Brixham Youth Enquiry Service

A Neighbourhood Challenge Project

What’s happened since our last blog – lessons and challenges all rolled into one!

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The end of our social prize challenge

With the challenge officially ended, we saw a marked change in the ‘mood’ about the place during March; this was a month of roller coaster emotions – for us all.

A mix of excitement for some and massive disappointment for others. It became clear that some projects believed they would be sure-fire winners. Not to be. In part, there was an undercurrent of discontent. To be expected, I suppose, but we hadn’t really planned for this; hadn’t anticipated the impact of 20 disappointed projects and all their volunteers.

Managing this disappointment was quite a task. It took time, care, lots of listening and finding ways to revitalise people’s flagging spirits. This at a time when we were organising the Brix Awards celebration event and preparing for our final ICARUS reflection workshop.

It was as if a divide had been created between the prize winners and those unsuccessful. A tumbleweed moment; leading us to wonder whether the prize challenge approach is really the best way of galvanising, and sustaining social motivation, in a close knit community? I think the jury’s still out on this one.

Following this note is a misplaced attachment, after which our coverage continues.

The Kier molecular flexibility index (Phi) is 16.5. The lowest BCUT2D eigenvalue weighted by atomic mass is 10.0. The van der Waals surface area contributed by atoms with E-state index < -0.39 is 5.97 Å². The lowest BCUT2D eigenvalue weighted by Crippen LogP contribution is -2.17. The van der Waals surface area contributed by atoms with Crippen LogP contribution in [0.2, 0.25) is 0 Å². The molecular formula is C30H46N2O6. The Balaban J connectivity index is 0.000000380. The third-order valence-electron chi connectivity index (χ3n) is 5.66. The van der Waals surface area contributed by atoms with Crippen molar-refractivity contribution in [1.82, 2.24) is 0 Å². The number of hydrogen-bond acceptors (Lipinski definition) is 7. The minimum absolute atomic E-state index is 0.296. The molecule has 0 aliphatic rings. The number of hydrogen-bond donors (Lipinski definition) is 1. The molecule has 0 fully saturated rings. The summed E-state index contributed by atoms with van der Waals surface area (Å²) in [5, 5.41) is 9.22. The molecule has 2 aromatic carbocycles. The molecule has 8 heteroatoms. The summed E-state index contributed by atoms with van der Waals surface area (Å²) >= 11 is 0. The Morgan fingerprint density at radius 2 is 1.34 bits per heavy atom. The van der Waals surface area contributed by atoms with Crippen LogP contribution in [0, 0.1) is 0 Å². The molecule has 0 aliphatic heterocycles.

At one point I feared that we were in danger of losing all of the good that had been achieved; the anticipation, comraderie, healthy feeling of competition and excitement of the 6 month challenge period.

It was a big challenge to keep the energy high for Richard’s workshop at the end of March.

The Edge went very quiet. Many of our ‘regulars’ didn’t drop by. It was eerie. And not nice!  Over time, the feeling changed. People who hadn’t won one of the cash awards moved on from their disappointment. The prize winners began to plan how to move forward.  We were able to connect some projects to work together in similar areas.

And now?

For us, at YES, the big question was – ‘how would we continue to support the projects moving forward?’  With our charity facing a time of transition and restructuring, our resources are already stretched to breaking point.  The pace of the NESTA ‘social experiment’ had been so very fast that it’s leaving quite a swirl in its wake. A swirl of people, projects, hopes, dreams, possibilities; some confusion.  How to gather them all back in and harness that possibility?  Without resources – continued community building time, mainly, this is becoming increasingly difficult.  And quite sad, really.  Many of us at The Edge are increasing our voluntary work on the project in order to keep the doors open, be here for our community; show that we care. 

This continuing need for high levels of volunteering is proving a stretch. Is this the reality of the Big Sociey?  It’s most certainly one side of the equation.

We see a real, ongoing need for project mentoring and support. Without this nourishment many of these fledgling enterprises will fade away.  This will be a loss to our community, those involved, the potential for the future.